Have you been hesitant to build an online course because you're afraid of putting all the work to create one just to hear crickets?
This is incredibly common and I hear it all the time when helping people build their own online courses.
The truth is that ANYBODY can build an online course and slap together some videos but not everyone can build a course that sells itself over and over again.
I’ve been on both sides of the spectrum.
It took me creating over 6 online courses until I made one that sold without ever meeting the person!
It’s an incredible feeling to get a notification that someone paid you without you doing any extra work or meeting them and it never gets old - I want YOU to experience that.
What will virtually guarantee your online course will sell before you create it are 2 things…
Today, I’m going to show you how to do both of these and give you the frameworks to succeed BEFORE ever creating your first (or next) online course.
You will learn…
Let’s dive in!
Before you start building a course, we want to do some research.
Specifically, we're trying to find the biggest problems our "perfect buyers" are facing so we can solve them in the form of an online course. To best do this, we want to create an easily accessible Customer Research Document using a tool like Google Docs.
Break your document into these 3 categories:
Here's an example...
Put any and all interesting information you find into the designated category.
Eventually, you will have a huge database of information from your target audience that you can use for content ideas, copywriting, and creating online courses.
Here are some ideas to fill up your document:
Bestselling books - Look up the top 5-10 bestsellers on your course idea topic then search them on Amazon.com. Sort by "most reviewed" and pull interesting points from the reviews. Focus on the 3 and 4-star reviews as they will be less biased.
Udemy.com - Udemy is a website that sells online courses on every topic you can imagine. If people are already buying courses around your topic idea, that's a good sign! Search your course topic idea, sort by "most reviewed", and copy & paste any interesting points into your document categories.
YouTube Comments - YouTube is filled with great insights, unanswered questions, and transparent comments. Use them. Search for videos as if you were your target market. What do they want to know related to your course idea? Dig through videos with comments that have more conversations going on inside. It may take some time, but you can find some great insights here.
Online Forums - Every day, people are asking questions online and forums are a great resource for customer research. Simply type into Google [keyword] + forum and you will have a list of forums to choose from.
In-Person Conversations - Strike up some conversations with people both on and offline that fit your target market for your online course. Use your customer research template as a guide for the conversation and create a place for people to open up with you. You're not selling anything here, just getting some data. Put any and all interesting insights in your document.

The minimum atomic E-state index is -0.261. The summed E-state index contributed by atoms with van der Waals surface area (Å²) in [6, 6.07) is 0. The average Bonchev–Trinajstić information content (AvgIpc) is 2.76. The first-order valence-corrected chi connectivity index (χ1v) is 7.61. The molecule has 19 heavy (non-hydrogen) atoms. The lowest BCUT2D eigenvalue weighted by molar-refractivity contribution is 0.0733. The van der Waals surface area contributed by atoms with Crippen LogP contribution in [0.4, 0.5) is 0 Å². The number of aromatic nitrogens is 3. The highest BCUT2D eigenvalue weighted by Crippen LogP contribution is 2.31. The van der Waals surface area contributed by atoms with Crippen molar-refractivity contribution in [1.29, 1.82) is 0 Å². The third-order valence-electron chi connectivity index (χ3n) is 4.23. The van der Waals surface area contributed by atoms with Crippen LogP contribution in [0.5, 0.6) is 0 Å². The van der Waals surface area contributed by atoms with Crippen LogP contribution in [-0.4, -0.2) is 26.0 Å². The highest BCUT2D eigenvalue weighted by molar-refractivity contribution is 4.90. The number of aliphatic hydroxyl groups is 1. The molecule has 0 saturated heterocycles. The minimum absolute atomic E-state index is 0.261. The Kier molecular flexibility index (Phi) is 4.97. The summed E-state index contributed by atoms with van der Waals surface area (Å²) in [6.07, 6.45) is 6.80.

Courses can take a long time to create and a great practice before ever creating your online course is to create a course outline first.
Creating an online course outline allows us to easily make changes to our course before ever shooting any of the content.
First, we want to come up with a compelling course name. Something short, catchy, and that speaks to the #1 transformation people can expect from the course.
Here are a couple of examples:
Next, write a brief description of your course.
Write a short paragraph that answers these questions:
Then, consider the price range you want to sell your course for.
Pro Tip: Create 2-3 tiers (or versions) of your course. Each tier comes with added bonuses so people think "which one should I buy?" rather than "should I buy this?"
Now, we want to come up with some intriguing names for your course content.
Focus on creating benefit-driven, eye-catching titles that speak to your prospect's pains, dreams, and objections.
For example, if you created a fitness course, you could call one of the lessons "Sustainable Fitness: Choosing The Right Exercises For Your Body Type".
Lastly, we want to answer a few questions so we can see the value in this product we're building for people.
Take some time to answer these questions:
What will people GAIN after buying and using this product?
What will people LOSE if they DON’T buy and use this product?
What makes this course legit? Why does this course work?
What makes this product unique from other options?
I hope you can see that building a course isn't just about throwing together some videos in some fancy software, wiping your hands, and calling it a day.
When you do the work before the work, you will be rewarded time and time again because you took the time to create something people cared about and that solves real problems.
When you build your first (or next) online course, start with some thorough customer research, create a solid outline, then get some feedback from people about how intriguing it is. - you just might get some early buyers.
Take what you learned here, get out there, and build your course!
I'll see you in the next one.
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